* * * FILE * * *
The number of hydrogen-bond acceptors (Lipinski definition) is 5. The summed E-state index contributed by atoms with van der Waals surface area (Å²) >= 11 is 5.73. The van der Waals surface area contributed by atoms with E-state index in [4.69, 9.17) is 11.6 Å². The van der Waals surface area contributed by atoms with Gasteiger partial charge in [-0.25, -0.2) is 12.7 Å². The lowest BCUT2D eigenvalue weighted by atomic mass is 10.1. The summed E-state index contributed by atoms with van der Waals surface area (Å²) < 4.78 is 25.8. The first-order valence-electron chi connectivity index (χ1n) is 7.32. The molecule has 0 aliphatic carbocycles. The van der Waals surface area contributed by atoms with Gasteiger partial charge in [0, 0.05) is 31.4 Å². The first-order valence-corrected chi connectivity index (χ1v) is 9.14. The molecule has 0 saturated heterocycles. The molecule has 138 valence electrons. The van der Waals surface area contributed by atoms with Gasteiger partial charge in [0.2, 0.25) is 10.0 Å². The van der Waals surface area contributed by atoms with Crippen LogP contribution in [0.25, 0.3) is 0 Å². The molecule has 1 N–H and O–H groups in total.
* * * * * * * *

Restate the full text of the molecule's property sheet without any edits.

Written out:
The number of hydrogen-bond acceptors (Lipinski definition) is 5. The summed E-state index contributed by atoms with van der Waals surface area (Å²) >= 11 is 5.73. The van der Waals surface area contributed by atoms with E-state index in [4.69, 9.17) is 11.6 Å². The van der Waals surface area contributed by atoms with Gasteiger partial charge in [-0.25, -0.2) is 12.7 Å². The lowest BCUT2D eigenvalue weighted by atomic mass is 10.1. The summed E-state index contributed by atoms with van der Waals surface area (Å²) < 4.78 is 25.8. The first-order valence-electron chi connectivity index (χ1n) is 7.32. The molecule has 0 aliphatic carbocycles. The van der Waals surface area contributed by atoms with Gasteiger partial charge in [0, 0.05) is 31.4 Å². The first-order valence-corrected chi connectivity index (χ1v) is 9.14. The molecule has 0 saturated heterocycles. The molecule has 138 valence electrons. The van der Waals surface area contributed by atoms with Gasteiger partial charge in [0.2, 0.25) is 10.0 Å². The van der Waals surface area contributed by atoms with Crippen LogP contribution in [0.25, 0.3) is 0 Å². The molecule has 1 N–H and O–H groups in total.